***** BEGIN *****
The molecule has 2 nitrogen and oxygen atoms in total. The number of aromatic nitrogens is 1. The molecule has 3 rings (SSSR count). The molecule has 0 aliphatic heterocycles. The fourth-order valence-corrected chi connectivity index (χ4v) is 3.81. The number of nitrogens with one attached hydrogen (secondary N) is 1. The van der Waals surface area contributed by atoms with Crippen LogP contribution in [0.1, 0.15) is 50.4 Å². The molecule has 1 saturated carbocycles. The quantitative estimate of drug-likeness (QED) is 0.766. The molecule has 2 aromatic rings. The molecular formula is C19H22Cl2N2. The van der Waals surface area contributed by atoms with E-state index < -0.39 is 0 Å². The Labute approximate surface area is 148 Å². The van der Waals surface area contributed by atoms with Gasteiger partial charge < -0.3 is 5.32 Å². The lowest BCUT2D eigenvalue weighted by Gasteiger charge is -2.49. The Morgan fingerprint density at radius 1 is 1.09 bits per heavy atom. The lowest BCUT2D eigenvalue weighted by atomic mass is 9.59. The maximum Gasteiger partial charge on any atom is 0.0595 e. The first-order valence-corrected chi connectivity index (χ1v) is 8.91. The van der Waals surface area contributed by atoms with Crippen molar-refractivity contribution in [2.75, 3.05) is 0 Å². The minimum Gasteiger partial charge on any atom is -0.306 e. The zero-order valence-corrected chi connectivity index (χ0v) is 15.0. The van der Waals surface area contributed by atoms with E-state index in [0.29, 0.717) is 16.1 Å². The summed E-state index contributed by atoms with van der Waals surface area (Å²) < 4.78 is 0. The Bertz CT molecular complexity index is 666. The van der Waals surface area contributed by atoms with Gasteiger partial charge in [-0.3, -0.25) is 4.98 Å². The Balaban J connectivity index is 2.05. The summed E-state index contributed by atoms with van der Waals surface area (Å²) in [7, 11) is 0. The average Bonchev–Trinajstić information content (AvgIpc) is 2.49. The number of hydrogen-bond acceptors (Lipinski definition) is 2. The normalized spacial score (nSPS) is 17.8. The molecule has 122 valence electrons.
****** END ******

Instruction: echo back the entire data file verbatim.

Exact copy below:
The molecule has 2 nitrogen and oxygen atoms in total. The number of aromatic nitrogens is 1. The molecule has 3 rings (SSSR count). The molecule has 0 aliphatic heterocycles. The fourth-order valence-corrected chi connectivity index (χ4v) is 3.81. The number of nitrogens with one attached hydrogen (secondary N) is 1. The van der Waals surface area contributed by atoms with Crippen LogP contribution in [0.1, 0.15) is 50.4 Å². The molecule has 1 saturated carbocycles. The quantitative estimate of drug-likeness (QED) is 0.766. The molecule has 2 aromatic rings. The molecular formula is C19H22Cl2N2. The van der Waals surface area contributed by atoms with E-state index < -0.39 is 0 Å². The Labute approximate surface area is 148 Å². The van der Waals surface area contributed by atoms with Gasteiger partial charge < -0.3 is 5.32 Å². The lowest BCUT2D eigenvalue weighted by Gasteiger charge is -2.49. The Morgan fingerprint density at radius 1 is 1.09 bits per heavy atom. The lowest BCUT2D eigenvalue weighted by atomic mass is 9.59. The maximum Gasteiger partial charge on any atom is 0.0595 e. The first-order valence-corrected chi connectivity index (χ1v) is 8.91. The van der Waals surface area contributed by atoms with Crippen molar-refractivity contribution in [2.75, 3.05) is 0 Å². The minimum Gasteiger partial charge on any atom is -0.306 e. The zero-order valence-corrected chi connectivity index (χ0v) is 15.0. The van der Waals surface area contributed by atoms with E-state index in [0.29, 0.717) is 16.1 Å². The summed E-state index contributed by atoms with van der Waals surface area (Å²) < 4.78 is 0. The Bertz CT molecular complexity index is 666. The van der Waals surface area contributed by atoms with Gasteiger partial charge in [-0.3, -0.25) is 4.98 Å². The Balaban J connectivity index is 2.05. The summed E-state index contributed by atoms with van der Waals surface area (Å²) in [7, 11) is 0. The average Bonchev–Trinajstić information content (AvgIpc) is 2.49. The number of hydrogen-bond acceptors (Lipinski definition) is 2. The normalized spacial score (nSPS) is 17.8. The molecule has 122 valence electrons.